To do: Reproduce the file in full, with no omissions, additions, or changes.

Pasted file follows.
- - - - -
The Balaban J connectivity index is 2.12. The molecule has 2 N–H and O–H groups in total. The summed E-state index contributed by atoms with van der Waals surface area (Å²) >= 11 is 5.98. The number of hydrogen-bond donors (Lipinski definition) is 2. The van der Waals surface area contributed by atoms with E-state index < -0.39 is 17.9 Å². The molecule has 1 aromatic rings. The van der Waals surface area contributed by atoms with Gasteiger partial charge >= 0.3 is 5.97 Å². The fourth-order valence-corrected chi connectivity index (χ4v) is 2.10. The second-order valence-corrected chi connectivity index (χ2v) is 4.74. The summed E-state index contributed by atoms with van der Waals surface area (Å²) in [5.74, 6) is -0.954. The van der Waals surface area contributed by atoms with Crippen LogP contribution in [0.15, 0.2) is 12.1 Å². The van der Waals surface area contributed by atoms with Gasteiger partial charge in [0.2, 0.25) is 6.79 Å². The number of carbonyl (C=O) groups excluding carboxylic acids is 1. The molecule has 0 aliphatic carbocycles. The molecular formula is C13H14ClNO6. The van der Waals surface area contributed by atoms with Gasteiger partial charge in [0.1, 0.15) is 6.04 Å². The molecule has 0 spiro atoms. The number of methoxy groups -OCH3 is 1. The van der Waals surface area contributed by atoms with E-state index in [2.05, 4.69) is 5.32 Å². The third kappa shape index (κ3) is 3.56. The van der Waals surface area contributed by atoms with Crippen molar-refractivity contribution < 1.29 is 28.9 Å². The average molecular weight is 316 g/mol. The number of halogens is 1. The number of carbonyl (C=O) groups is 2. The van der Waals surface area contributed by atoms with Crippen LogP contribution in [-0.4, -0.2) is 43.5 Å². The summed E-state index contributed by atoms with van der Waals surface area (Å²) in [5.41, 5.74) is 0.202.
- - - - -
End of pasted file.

The Balaban J connectivity index is 2.12. The molecule has 2 N–H and O–H groups in total. The summed E-state index contributed by atoms with van der Waals surface area (Å²) >= 11 is 5.98. The number of hydrogen-bond donors (Lipinski definition) is 2. The van der Waals surface area contributed by atoms with E-state index < -0.39 is 17.9 Å². The molecule has 1 aromatic rings. The van der Waals surface area contributed by atoms with Gasteiger partial charge >= 0.3 is 5.97 Å². The fourth-order valence-corrected chi connectivity index (χ4v) is 2.10. The second-order valence-corrected chi connectivity index (χ2v) is 4.74. The summed E-state index contributed by atoms with van der Waals surface area (Å²) in [5.74, 6) is -0.954. The van der Waals surface area contributed by atoms with Crippen LogP contribution in [0.15, 0.2) is 12.1 Å². The van der Waals surface area contributed by atoms with Gasteiger partial charge in [0.2, 0.25) is 6.79 Å². The number of carbonyl (C=O) groups excluding carboxylic acids is 1. The molecule has 0 aliphatic carbocycles. The molecular formula is C13H14ClNO6. The van der Waals surface area contributed by atoms with Gasteiger partial charge in [0.1, 0.15) is 6.04 Å². The molecule has 0 spiro atoms. The number of methoxy groups -OCH3 is 1. The van der Waals surface area contributed by atoms with E-state index in [2.05, 4.69) is 5.32 Å². The third kappa shape index (κ3) is 3.56. The van der Waals surface area contributed by atoms with Crippen molar-refractivity contribution < 1.29 is 28.9 Å². The average molecular weight is 316 g/mol. The number of halogens is 1. The number of carbonyl (C=O) groups is 2. The van der Waals surface area contributed by atoms with Crippen LogP contribution in [-0.4, -0.2) is 43.5 Å². The summed E-state index contributed by atoms with van der Waals surface area (Å²) in [5.41, 5.74) is 0.202.